Canadian soccer bosses reveal plans to host 2026 World Cup

Updated: January 25, 2014
Photo: Neil Davidson/ Canadian Press

Photo: Neil Davidson/ Canadian Press

The Canadian Soccer Association (CSA) this week launched a four-year strategic action plan, which they hope will ultimately lead to a successful bid to host the 2026 Fifa World Cup tournament.

CONCACAF, the governing body of both North and Central America and the Caribbean, has not hosted the World Cup since 1994, when Brazil triumphed in the United States, and saw an unsuccessful bid, again from the US, for the 2022 tournament that was controversially awarded to Qatar.

Yet Canada believe they are more than capable of taking the four-week tournament back to North America in 12 years time, pointing to the fact that they will have hosted every Fifa event bar the world futsal, beach and club championships and Confederations Cup by next summer, when they play host the Women’s World Cup.

It is the success of the women’s tournament next summer that could prove key to a realistic, and ultimately successful, bid for the men’s tournament in 2026 with CSA President, Victor Montagliani, saying: “The process has to start now.

“We’re the only G-8 nation to not host the World Cup,” Montagliani added. “We’ve hosted almost every other event. I think it’s time for Canada to step up to the plate.”

Montagliani went on to reveal that the 2026 World Cup bid is part of the  CSA’s new strategy to increase popularity in the game, with football now Canada’s fastest growing participation sport – especially among females.

The Canadian women’s national team won bronze in the 2010 Olympic Women’s Football tournament, enjoying huge publicity in the country at that time, however the men’s side have sunk to 111th in the Fifa Rankings and have not won a single match since being thumped 8-1 by Honduras in October 2012.

Any World Cup bid would have to come on the back of a revival in fortunes for the men’s side, however with Canada currently in the midst of a 14-game winless streak, it is difficult to see where inspiration will come from. Worst still, they haven’t scored for 10 of the games.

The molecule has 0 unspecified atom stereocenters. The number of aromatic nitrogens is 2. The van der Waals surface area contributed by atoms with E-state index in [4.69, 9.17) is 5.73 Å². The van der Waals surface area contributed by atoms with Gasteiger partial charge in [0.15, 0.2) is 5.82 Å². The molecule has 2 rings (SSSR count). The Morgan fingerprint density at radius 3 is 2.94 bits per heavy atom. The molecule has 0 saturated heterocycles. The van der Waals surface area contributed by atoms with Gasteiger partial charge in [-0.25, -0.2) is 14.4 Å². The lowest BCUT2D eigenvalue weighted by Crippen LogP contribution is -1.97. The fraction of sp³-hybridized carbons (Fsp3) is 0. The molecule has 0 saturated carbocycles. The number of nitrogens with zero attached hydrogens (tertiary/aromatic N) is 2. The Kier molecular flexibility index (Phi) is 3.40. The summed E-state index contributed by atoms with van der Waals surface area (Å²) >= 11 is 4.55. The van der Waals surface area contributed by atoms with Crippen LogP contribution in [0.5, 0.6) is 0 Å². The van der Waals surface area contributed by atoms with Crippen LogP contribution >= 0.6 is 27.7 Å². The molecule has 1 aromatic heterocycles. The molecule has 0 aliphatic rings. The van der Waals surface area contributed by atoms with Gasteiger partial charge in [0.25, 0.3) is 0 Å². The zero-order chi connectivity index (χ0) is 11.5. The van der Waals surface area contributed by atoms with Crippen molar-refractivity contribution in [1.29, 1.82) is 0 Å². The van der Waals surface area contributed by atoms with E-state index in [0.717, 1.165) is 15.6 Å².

In the national team’s defence, coach Benito Floro has looked to young talent since taking over the squad last summer, partly laying the foundations for an upturn in Canada’s fortunes.

Montagliani believes there are some similarities with the successful bid for the 1994 World Cup by the US in this respect, saying:  “When they [the United States] bid for the World Cup, I wouldn’t say the game was in a healthy state in the U.S. both professionally and domestically.

“Their leadership group decided to put a bid together and I think that was a bit of a lightning rod for people to come together.”

The US game benefited hugely after the World Cup and Major League Soccer is now as popular as ever, with the US national side also riding high in 14th spot in the Fifa Rankings.

Football in Canada is much less popular than it is in the US however, and Montagliani admits there is much work to be done should they wish to launch a viable bid to host the 2026 tournament.

“There are a lot of requirements from a hosting perspective for a men’s World Cup,” Montopoli acknowledged. “It’s massive.”

Montagliani also revealed that talks had been held with the US over the possibility of launching a joint North American bid, although officials from the US Soccer Federation have played down those suggestions.

With FIFA yet to issue its 2026 hosting guidelines, Montopoli also said talk of a co-hosted bid “might be a little premature but it certainly is possible.”

Although, a bid for the 2026 World Cup is the ultimate goal for Canada, the CSA’s 2014-18 Strategic Plan, entitled “Leading a Soccer Nation”, covers much wider targets that are divided into four main goals, which have 27 sub-points.

The four major target are:

  • Invest in technical leadership.
  • Ensure consistent world-class performances by our national teams.
  • Govern the game in Canada professionally.
  • Encourage and oversee the grown of the game.

The CSA blueprint, which was 18 months in the making, also calls for the establishment of a national player database and some much-needed, technical development across the Canadian game.

The overall planning for the blueprint looked at other Canadian sports, including hockey, figure skating, volleyball and golf, as well as overseas football associations such as those in the US, England, Mexico and the Netherlands.

Nick Bontis, Director and Chair of the CSA Strategic Committee explained these measures were taken as ‘there was no point in re-inventing the wheel.’

The CSA previously prepared a bid to host the 1986 FIFA World Cup, which was originally handed to Colombia before being moved to Mexico, while the country has hosted the Fifa U-17 World Cup in 1987, the U-20 Women’s World Cup in 2002 and the U-20 World Cup in 2007.

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